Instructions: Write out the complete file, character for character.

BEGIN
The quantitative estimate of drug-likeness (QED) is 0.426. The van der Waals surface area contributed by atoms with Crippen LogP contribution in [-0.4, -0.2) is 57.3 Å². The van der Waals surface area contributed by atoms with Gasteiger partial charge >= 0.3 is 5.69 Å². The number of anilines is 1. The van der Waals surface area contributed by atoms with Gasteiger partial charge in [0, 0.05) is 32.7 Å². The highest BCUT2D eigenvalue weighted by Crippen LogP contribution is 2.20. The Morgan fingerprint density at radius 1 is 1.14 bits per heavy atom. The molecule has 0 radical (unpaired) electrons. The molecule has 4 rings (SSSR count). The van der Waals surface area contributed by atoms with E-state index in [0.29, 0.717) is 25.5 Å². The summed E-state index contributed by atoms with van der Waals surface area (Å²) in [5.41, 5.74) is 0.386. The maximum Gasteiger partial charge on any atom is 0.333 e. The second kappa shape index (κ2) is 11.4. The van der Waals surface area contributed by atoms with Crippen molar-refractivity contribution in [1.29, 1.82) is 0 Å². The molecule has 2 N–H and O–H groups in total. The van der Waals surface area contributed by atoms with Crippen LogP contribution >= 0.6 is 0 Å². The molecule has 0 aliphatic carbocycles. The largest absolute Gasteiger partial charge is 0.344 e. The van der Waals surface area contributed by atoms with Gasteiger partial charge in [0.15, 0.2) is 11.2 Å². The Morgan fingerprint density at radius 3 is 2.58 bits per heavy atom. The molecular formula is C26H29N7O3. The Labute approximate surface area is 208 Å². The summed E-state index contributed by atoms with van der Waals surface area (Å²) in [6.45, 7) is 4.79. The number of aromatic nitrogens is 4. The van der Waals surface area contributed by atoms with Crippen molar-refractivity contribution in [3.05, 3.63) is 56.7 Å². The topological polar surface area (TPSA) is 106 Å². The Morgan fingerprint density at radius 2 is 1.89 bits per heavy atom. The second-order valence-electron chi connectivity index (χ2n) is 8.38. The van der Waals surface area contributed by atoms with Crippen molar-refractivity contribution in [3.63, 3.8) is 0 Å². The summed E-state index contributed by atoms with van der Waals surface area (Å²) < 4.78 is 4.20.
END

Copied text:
The quantitative estimate of drug-likeness (QED) is 0.426. The van der Waals surface area contributed by atoms with Crippen LogP contribution in [-0.4, -0.2) is 57.3 Å². The van der Waals surface area contributed by atoms with Gasteiger partial charge >= 0.3 is 5.69 Å². The number of anilines is 1. The van der Waals surface area contributed by atoms with Gasteiger partial charge in [0, 0.05) is 32.7 Å². The highest BCUT2D eigenvalue weighted by Crippen LogP contribution is 2.20. The Morgan fingerprint density at radius 1 is 1.14 bits per heavy atom. The molecule has 0 radical (unpaired) electrons. The molecule has 4 rings (SSSR count). The van der Waals surface area contributed by atoms with E-state index in [0.29, 0.717) is 25.5 Å². The summed E-state index contributed by atoms with van der Waals surface area (Å²) in [5.41, 5.74) is 0.386. The maximum Gasteiger partial charge on any atom is 0.333 e. The second kappa shape index (κ2) is 11.4. The van der Waals surface area contributed by atoms with Crippen molar-refractivity contribution in [1.29, 1.82) is 0 Å². The molecule has 2 N–H and O–H groups in total. The van der Waals surface area contributed by atoms with Crippen LogP contribution >= 0.6 is 0 Å². The molecule has 0 aliphatic carbocycles. The largest absolute Gasteiger partial charge is 0.344 e. The van der Waals surface area contributed by atoms with Gasteiger partial charge in [0.15, 0.2) is 11.2 Å². The Morgan fingerprint density at radius 3 is 2.58 bits per heavy atom. The molecular formula is C26H29N7O3. The Labute approximate surface area is 208 Å². The summed E-state index contributed by atoms with van der Waals surface area (Å²) in [6.45, 7) is 4.79. The number of aromatic nitrogens is 4. The van der Waals surface area contributed by atoms with Crippen molar-refractivity contribution in [3.05, 3.63) is 56.7 Å². The topological polar surface area (TPSA) is 106 Å². The Morgan fingerprint density at radius 2 is 1.89 bits per heavy atom. The second-order valence-electron chi connectivity index (χ2n) is 8.38. The van der Waals surface area contributed by atoms with Crippen molar-refractivity contribution in [3.63, 3.8) is 0 Å². The summed E-state index contributed by atoms with van der Waals surface area (Å²) < 4.78 is 4.20.